In blogs and release letters I’ve often talked about the red volcanic soil that we have in a few of our vineyards. It really does not happen in the Santa Cruz Mountains very often. On the west side of the mountains the soils are mainly sandy and sandstone based, that’s part of why I think the wines there can be light in color. On the east side of the mountains the soils are clay and fractured limestone. Every now and then though there’s a rare streak of red volcanic soil.
This is actually much more common in the band of foothills to the east of the Santa Cruz Mountains proper. In the southern part of the range those foothills are called the Santa Teresa Foothills and our Crimson Clover vineyard is in that chain. There’s some of that red volcanic soil at Crimson Clover and I’ve always thought that was a key to the high quality of the site.
Our Pinot Noir vineyard is on a knoll of red volcanic soil in the northern part of the foothill chain. So far the wine from that site have been unusually dark and tannic for Pinot Noir. I think that’s the soil in play. I love this soil and wish we could find more sites with it.
Just before Christmas Stefania and I went on a seven mile hike in Santa Teresa Park, which surrounds the highest peek in the foothills. That peak is called Coyote peak and is just over 1100 feet. Our hike took us from the base of the hills at 90 feet to the peak. Along the way there’s an old horse ranch and I took this photo of an old barn.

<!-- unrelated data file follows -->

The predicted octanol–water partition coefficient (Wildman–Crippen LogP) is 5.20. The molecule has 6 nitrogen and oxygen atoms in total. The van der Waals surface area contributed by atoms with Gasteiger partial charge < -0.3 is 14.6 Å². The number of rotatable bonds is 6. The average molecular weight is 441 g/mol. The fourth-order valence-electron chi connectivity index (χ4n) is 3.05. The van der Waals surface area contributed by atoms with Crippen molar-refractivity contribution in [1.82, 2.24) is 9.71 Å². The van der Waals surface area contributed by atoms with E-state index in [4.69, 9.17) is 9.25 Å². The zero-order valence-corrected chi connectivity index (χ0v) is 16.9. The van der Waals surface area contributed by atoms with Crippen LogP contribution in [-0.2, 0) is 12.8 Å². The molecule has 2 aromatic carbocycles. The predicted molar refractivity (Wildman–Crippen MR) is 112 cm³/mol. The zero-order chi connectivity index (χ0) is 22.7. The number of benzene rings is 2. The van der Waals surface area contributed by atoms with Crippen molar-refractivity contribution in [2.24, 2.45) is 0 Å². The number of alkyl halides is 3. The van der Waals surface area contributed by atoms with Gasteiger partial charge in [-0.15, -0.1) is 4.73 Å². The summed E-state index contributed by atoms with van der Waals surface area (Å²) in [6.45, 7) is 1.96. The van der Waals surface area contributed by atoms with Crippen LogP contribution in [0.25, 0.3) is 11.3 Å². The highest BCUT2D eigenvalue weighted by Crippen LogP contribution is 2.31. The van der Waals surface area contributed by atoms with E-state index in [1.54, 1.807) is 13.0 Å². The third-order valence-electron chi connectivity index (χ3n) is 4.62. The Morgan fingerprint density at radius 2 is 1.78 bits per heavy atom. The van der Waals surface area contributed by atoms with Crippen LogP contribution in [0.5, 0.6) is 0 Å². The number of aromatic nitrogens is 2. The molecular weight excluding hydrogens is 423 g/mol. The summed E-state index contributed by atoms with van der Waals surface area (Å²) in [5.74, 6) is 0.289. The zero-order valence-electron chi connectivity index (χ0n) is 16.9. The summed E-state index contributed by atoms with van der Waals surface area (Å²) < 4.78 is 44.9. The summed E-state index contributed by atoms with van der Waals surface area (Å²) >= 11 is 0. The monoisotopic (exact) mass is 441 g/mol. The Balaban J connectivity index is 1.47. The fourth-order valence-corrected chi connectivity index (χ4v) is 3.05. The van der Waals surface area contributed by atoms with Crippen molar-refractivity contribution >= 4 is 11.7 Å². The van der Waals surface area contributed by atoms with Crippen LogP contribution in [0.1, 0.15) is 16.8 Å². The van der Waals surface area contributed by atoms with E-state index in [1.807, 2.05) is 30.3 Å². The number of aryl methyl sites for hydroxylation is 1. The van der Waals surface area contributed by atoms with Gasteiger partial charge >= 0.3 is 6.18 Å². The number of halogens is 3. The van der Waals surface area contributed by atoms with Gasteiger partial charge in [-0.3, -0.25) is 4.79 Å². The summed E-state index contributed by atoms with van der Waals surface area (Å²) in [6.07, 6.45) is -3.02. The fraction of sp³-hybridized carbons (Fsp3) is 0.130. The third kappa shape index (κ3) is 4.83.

On the way back down we took the trail below and I thought this was a great shot of just how rare and elusive the red soil of the Santa Teresa Hills is. In the foreground the trail is dark brown. This is a heavy clay soil we have in the valley floor below. It turns black when it’s wet and holds a lot of water. Our Mourvedre in the yard at home loves this soil but Syrah has never really done well in it.
Half way down the trail though you see the color of the trail change. That’s not the lighting, that’s a band of red volcanic soil. You can even see the little raise in the hill where the lava once flowed. The band lasted for about 70 yards on the trail and then was back to black clay. The photo will enlarge if you want a bigger view of it. Next time we’re in the park I’ll take a close up of the transition. It’s pretty dramatic.